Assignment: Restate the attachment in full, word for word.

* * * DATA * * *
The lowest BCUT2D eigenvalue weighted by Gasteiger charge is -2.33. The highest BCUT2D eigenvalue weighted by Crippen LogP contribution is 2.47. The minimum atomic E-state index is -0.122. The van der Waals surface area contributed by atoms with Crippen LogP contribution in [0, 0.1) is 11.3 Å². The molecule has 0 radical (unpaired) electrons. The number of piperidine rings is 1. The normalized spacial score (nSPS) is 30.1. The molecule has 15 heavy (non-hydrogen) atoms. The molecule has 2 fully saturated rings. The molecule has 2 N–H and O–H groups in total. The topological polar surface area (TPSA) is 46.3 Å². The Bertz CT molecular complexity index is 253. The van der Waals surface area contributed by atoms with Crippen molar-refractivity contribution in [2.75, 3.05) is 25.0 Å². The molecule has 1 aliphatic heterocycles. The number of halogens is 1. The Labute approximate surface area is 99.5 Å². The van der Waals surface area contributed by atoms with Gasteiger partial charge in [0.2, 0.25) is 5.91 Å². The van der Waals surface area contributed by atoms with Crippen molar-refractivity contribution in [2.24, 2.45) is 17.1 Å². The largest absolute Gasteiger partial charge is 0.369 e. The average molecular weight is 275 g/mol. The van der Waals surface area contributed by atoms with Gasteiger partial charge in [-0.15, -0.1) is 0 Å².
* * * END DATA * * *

The lowest BCUT2D eigenvalue weighted by Gasteiger charge is -2.33. The highest BCUT2D eigenvalue weighted by Crippen LogP contribution is 2.47. The minimum atomic E-state index is -0.122. The van der Waals surface area contributed by atoms with Crippen LogP contribution in [0, 0.1) is 11.3 Å². The molecule has 0 radical (unpaired) electrons. The number of piperidine rings is 1. The normalized spacial score (nSPS) is 30.1. The molecule has 15 heavy (non-hydrogen) atoms. The molecule has 2 fully saturated rings. The molecule has 2 N–H and O–H groups in total. The topological polar surface area (TPSA) is 46.3 Å². The Bertz CT molecular complexity index is 253. The van der Waals surface area contributed by atoms with Crippen molar-refractivity contribution in [2.75, 3.05) is 25.0 Å². The molecule has 1 aliphatic heterocycles. The number of halogens is 1. The Labute approximate surface area is 99.5 Å². The van der Waals surface area contributed by atoms with Gasteiger partial charge in [0.2, 0.25) is 5.91 Å². The van der Waals surface area contributed by atoms with Crippen molar-refractivity contribution in [2.24, 2.45) is 17.1 Å². The largest absolute Gasteiger partial charge is 0.369 e. The average molecular weight is 275 g/mol. The van der Waals surface area contributed by atoms with Gasteiger partial charge in [-0.15, -0.1) is 0 Å².